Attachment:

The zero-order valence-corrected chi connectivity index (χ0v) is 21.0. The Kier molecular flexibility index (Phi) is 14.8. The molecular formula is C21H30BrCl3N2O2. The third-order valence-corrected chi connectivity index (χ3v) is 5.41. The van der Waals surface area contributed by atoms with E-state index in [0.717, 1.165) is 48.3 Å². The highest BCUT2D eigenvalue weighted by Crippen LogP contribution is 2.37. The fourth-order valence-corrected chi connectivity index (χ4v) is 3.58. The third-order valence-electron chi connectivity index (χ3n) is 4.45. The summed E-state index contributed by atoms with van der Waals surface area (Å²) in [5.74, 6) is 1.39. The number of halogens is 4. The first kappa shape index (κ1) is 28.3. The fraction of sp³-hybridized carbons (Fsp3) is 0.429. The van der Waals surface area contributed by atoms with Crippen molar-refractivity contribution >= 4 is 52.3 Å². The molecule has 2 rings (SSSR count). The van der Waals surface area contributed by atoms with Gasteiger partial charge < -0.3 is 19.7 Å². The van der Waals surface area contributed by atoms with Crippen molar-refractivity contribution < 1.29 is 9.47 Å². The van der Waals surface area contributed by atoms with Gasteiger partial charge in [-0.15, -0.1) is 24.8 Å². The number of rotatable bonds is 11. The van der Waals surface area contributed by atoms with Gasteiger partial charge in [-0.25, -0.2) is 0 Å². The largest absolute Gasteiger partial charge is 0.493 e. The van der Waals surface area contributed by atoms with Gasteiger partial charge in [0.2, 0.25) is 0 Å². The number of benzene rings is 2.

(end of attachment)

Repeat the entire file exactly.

The zero-order valence-corrected chi connectivity index (χ0v) is 21.0. The Kier molecular flexibility index (Phi) is 14.8. The molecular formula is C21H30BrCl3N2O2. The third-order valence-corrected chi connectivity index (χ3v) is 5.41. The van der Waals surface area contributed by atoms with E-state index in [0.717, 1.165) is 48.3 Å². The highest BCUT2D eigenvalue weighted by Crippen LogP contribution is 2.37. The fourth-order valence-corrected chi connectivity index (χ4v) is 3.58. The third-order valence-electron chi connectivity index (χ3n) is 4.45. The summed E-state index contributed by atoms with van der Waals surface area (Å²) in [5.74, 6) is 1.39. The number of halogens is 4. The first kappa shape index (κ1) is 28.3. The fraction of sp³-hybridized carbons (Fsp3) is 0.429. The van der Waals surface area contributed by atoms with Crippen molar-refractivity contribution >= 4 is 52.3 Å². The molecule has 2 rings (SSSR count). The van der Waals surface area contributed by atoms with Gasteiger partial charge < -0.3 is 19.7 Å². The van der Waals surface area contributed by atoms with Crippen molar-refractivity contribution < 1.29 is 9.47 Å². The van der Waals surface area contributed by atoms with Gasteiger partial charge in [-0.15, -0.1) is 24.8 Å². The number of rotatable bonds is 11. The van der Waals surface area contributed by atoms with Gasteiger partial charge in [-0.25, -0.2) is 0 Å². The largest absolute Gasteiger partial charge is 0.493 e. The van der Waals surface area contributed by atoms with Gasteiger partial charge in [0.2, 0.25) is 0 Å². The number of benzene rings is 2.